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Thyroid problems often mistaken for other ills

September 13, 2013 12:00:00 AM PDT
Feel like you're always in a brain fog and you're tired even after a good night's rest? Those could be some of the surprising symptoms of a condition afflicting 30 million Americans, mostly women. Many of the symptoms are often mistaken for something else.

When you're a junior in college, it seems you never have time to rest.

"I'm always a little tired. A college student usually doesn't get enough sleep," says 20-year-old Alexa Liacko, an intern at ABC7 Eyewitness News. She deals with condition that zaps all her energy.

"Having to be exhausted and run down all the time is just not something that I can live with," says Alexa.

Alexa deals with an underactive thyroid. Fifteen-million Americans, mainly women, don't even know this could be the cause of fatigue, depression, difficulty concentrating, unexplained tingling or numbness, feeling hot or cold, brittle hair and weight gain.

Dr. Yvonne Bohn at Good Samaritan Hospital says symptoms of an overactive thyroid can be much easier to spot.

"People have a fast heart rate, they sweat, they're losing weight, they have a really increased appetite," says Bohn.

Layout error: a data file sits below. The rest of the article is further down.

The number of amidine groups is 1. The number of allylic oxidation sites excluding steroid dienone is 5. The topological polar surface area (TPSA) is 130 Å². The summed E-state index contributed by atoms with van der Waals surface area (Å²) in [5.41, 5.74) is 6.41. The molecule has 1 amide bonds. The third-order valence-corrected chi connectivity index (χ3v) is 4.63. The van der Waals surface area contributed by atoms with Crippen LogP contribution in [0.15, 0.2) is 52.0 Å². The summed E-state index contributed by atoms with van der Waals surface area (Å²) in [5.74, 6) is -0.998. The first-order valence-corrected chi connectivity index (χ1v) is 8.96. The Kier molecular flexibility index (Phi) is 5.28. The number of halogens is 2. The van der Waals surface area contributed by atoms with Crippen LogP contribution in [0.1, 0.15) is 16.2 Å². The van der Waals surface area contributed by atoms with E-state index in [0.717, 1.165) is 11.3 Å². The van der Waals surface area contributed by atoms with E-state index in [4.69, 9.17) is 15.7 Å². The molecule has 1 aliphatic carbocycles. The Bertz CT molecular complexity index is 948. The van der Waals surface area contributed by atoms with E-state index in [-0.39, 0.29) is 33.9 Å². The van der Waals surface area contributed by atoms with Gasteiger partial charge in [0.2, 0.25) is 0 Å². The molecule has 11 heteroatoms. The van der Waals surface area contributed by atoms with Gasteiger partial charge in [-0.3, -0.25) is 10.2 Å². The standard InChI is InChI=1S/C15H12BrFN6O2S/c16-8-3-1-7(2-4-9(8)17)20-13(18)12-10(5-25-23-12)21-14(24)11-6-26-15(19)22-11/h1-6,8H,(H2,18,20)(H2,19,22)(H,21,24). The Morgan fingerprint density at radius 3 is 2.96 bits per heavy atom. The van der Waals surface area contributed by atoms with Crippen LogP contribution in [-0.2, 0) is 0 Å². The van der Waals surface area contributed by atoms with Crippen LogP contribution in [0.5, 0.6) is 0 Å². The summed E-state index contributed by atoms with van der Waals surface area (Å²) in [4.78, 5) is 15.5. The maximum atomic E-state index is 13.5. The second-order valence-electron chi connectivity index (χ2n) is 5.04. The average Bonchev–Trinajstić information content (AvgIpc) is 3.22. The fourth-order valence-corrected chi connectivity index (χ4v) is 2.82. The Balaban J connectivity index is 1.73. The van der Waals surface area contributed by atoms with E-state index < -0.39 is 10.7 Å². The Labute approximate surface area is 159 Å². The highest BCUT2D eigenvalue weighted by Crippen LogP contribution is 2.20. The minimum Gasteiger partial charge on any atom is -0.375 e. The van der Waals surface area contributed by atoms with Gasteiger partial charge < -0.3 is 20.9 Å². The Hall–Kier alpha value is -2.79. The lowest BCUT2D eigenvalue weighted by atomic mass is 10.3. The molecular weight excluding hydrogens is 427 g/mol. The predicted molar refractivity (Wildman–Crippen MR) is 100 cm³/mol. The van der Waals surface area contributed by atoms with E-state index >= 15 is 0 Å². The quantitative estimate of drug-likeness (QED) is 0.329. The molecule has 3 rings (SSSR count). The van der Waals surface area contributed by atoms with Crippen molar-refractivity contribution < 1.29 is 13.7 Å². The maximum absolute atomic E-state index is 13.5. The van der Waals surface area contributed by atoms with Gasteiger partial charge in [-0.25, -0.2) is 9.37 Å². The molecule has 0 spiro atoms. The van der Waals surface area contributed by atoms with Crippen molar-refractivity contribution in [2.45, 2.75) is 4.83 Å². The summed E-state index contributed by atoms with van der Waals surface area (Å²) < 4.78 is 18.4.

So what causes your thyroid to go out of whack? Experts say it could be genetics, an autoimmune attack, pregnancy, stress, nutritional deficiencies like lack of iodine, or toxins in the environment. So preventing a thyroid condition is quite difficult.

"Up to 35 percent of women will experience some thyroid dysfunction after 50," says Bohn.

While a bulging or lumpy thyroid is a sign of something wrong, a normal-size gland doesn't mean you're healthy.

Dr. Bohn says the best way to know for sure is to get a blood test to check your hormone levels. And the treatment is simple.

Alexa takes a synthetic thyroid hormone medication daily and says the difference is night and day.

"If you're extra tired, don't be afraid to go to the doctor because it really helped me," said Alexa.

The medication has to be taken for life, and it may need to be adjusted with age.

Dr. Bohn says if you have any of the symptoms, it might be a good idea to get tested just to rule it out.

While thyroid disease mainly afflicts women in their 50s, Dr. Bohn, like Alexa, was diagnosed in her 20s.


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